Today, I picked up a copy of Gena Showalter’s Firstlife. There were many other books I and series I could have chosen, including but not limited to The Danish Girl, Still Alice, The Girl on the Train, If I Stay, The Mortal Instruments and, of course, the infamous Hunger Games.
There were other people around me, twisting their bodies into all sorts of shapes so they could see around me. I wasn’t moving. I was rooted to the ground.
I thought about how hard these authors must have worked; how their books, at some point, may have reduced them to tears; but despite that, they picked themselves up and kept going. Because they didn’t just want to write a New York Times Bestselling Novel– these authors took the steps they needed to get there. Publication consists of a lot of hard work and sometimes little reward.
This is how people distinguish between a goal and an accomplishment. Between wanting and acting. I wanted to write a paranormal romance. I wanted to write a poetry chapbook. I took the beginning steps, but gave up half-way through because I found it too challenging. It’s during times like that when you find out what you really want to achieve, and whether or not your reasons behind it will get you there.
To write a book, you need:
a) A lot of guts.
b) A tonne of incentive.
c) A passion for writing.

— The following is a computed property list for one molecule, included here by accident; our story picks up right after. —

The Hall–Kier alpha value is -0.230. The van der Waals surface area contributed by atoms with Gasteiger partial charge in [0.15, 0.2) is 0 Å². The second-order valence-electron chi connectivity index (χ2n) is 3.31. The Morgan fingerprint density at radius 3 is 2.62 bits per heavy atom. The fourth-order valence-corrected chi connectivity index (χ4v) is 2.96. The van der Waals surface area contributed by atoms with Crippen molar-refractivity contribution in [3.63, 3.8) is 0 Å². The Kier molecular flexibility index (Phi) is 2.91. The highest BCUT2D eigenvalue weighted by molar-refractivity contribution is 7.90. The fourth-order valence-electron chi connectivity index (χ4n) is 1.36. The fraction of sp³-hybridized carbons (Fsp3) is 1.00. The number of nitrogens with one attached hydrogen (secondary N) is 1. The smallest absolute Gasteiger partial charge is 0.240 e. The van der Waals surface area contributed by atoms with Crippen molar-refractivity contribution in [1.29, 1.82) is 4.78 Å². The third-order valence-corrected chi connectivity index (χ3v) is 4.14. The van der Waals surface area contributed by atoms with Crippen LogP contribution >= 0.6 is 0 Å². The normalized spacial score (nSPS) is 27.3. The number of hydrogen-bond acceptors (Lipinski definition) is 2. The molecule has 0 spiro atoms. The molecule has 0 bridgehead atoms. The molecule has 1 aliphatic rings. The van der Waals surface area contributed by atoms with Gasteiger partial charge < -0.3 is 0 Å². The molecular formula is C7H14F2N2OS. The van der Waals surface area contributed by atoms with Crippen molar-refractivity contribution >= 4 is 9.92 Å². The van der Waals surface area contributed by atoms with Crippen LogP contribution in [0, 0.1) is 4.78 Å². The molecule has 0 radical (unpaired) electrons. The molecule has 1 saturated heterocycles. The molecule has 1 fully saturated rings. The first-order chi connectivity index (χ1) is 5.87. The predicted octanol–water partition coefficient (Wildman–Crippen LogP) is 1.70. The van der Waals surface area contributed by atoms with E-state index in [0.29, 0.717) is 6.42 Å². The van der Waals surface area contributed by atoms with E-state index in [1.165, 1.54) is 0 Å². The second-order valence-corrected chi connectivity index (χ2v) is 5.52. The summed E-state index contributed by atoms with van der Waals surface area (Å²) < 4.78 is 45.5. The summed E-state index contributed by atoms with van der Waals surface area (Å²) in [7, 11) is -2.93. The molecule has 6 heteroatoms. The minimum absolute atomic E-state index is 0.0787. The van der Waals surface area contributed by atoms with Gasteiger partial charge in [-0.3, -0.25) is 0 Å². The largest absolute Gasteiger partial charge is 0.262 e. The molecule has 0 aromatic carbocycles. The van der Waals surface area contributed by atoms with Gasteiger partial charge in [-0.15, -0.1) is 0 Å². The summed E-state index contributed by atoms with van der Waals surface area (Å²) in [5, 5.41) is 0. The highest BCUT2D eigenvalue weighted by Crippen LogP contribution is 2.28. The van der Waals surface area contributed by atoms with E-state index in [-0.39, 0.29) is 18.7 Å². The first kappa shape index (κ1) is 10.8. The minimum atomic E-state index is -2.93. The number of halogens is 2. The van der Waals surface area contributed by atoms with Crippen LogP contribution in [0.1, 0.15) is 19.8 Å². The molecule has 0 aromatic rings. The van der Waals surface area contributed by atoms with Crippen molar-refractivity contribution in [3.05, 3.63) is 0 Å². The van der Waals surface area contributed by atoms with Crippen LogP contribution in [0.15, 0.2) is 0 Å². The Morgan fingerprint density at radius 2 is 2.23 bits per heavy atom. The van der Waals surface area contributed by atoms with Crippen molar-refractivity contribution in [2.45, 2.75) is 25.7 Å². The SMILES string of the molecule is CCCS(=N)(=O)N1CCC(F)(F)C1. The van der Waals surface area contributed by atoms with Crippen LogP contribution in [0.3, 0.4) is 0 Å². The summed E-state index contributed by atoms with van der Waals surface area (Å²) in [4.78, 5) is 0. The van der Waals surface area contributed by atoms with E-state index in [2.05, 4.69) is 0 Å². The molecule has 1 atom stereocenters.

c) Unwavering emotional support from family and friends.
I love to write; that’s enough for some. Not every writer wants to write a novel. Some of us find joy in the short story, or flash fiction, and feel no need to extend themselves beyond that. That’s fine, too. Do what you want to do– not what others expect you to. A writer doesn’t need to write a book to be considered a writer.
When I looked at the books on the selves, I felt a desire to write something inspiring, or to be one of these wonderful writers. Sometimes the feeling passes. If it does, you probably shouldn’t try to write a novel. What to do if it stays with you is seen all over the world, in the form of 500 page thrillers, dorky romance novels, and inspiring children’s books.
If you’re a writer looking to get your work out there, I run a literary magazine called The Drowning Gull. We’re currently reading for a nature-themed, NONFICTION AND ART ONLY issue– so if you create in those categories, please do send us something.
Thanks for reading!